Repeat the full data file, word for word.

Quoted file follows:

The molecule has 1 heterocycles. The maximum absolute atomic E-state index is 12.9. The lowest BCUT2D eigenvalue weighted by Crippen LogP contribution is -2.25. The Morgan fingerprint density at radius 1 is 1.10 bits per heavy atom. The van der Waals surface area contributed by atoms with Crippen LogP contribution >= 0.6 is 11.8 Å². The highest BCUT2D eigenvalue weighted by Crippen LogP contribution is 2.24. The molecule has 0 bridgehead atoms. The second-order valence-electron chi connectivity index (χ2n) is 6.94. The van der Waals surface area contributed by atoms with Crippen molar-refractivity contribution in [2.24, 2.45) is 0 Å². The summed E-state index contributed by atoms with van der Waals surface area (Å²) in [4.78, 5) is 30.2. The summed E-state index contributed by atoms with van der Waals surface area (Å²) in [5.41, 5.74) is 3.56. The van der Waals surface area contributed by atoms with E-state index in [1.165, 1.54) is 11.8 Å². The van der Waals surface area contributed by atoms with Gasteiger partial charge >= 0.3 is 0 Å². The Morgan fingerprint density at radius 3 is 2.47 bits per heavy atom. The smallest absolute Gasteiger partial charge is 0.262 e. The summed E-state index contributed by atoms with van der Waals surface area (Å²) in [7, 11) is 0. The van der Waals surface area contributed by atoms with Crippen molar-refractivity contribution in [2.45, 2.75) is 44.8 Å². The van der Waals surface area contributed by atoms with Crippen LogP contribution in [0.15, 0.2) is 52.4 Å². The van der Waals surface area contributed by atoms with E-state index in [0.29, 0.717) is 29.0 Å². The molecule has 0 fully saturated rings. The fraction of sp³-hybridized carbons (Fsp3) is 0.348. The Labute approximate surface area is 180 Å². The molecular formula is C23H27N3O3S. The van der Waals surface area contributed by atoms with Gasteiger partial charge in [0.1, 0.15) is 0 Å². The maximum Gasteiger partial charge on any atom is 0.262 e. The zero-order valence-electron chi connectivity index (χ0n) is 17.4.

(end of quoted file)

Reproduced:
The molecule has 1 heterocycles. The maximum absolute atomic E-state index is 12.9. The lowest BCUT2D eigenvalue weighted by Crippen LogP contribution is -2.25. The Morgan fingerprint density at radius 1 is 1.10 bits per heavy atom. The van der Waals surface area contributed by atoms with Crippen LogP contribution >= 0.6 is 11.8 Å². The highest BCUT2D eigenvalue weighted by Crippen LogP contribution is 2.24. The molecule has 0 bridgehead atoms. The second-order valence-electron chi connectivity index (χ2n) is 6.94. The van der Waals surface area contributed by atoms with Crippen molar-refractivity contribution in [2.24, 2.45) is 0 Å². The summed E-state index contributed by atoms with van der Waals surface area (Å²) in [4.78, 5) is 30.2. The summed E-state index contributed by atoms with van der Waals surface area (Å²) in [5.41, 5.74) is 3.56. The van der Waals surface area contributed by atoms with E-state index in [1.165, 1.54) is 11.8 Å². The van der Waals surface area contributed by atoms with Gasteiger partial charge >= 0.3 is 0 Å². The Morgan fingerprint density at radius 3 is 2.47 bits per heavy atom. The smallest absolute Gasteiger partial charge is 0.262 e. The summed E-state index contributed by atoms with van der Waals surface area (Å²) in [7, 11) is 0. The van der Waals surface area contributed by atoms with Crippen molar-refractivity contribution in [2.45, 2.75) is 44.8 Å². The van der Waals surface area contributed by atoms with Crippen LogP contribution in [0.15, 0.2) is 52.4 Å². The van der Waals surface area contributed by atoms with E-state index in [0.29, 0.717) is 29.0 Å². The molecule has 0 fully saturated rings. The fraction of sp³-hybridized carbons (Fsp3) is 0.348. The Labute approximate surface area is 180 Å². The molecular formula is C23H27N3O3S. The van der Waals surface area contributed by atoms with Gasteiger partial charge in [0.1, 0.15) is 0 Å². The maximum Gasteiger partial charge on any atom is 0.262 e. The zero-order valence-electron chi connectivity index (χ0n) is 17.4.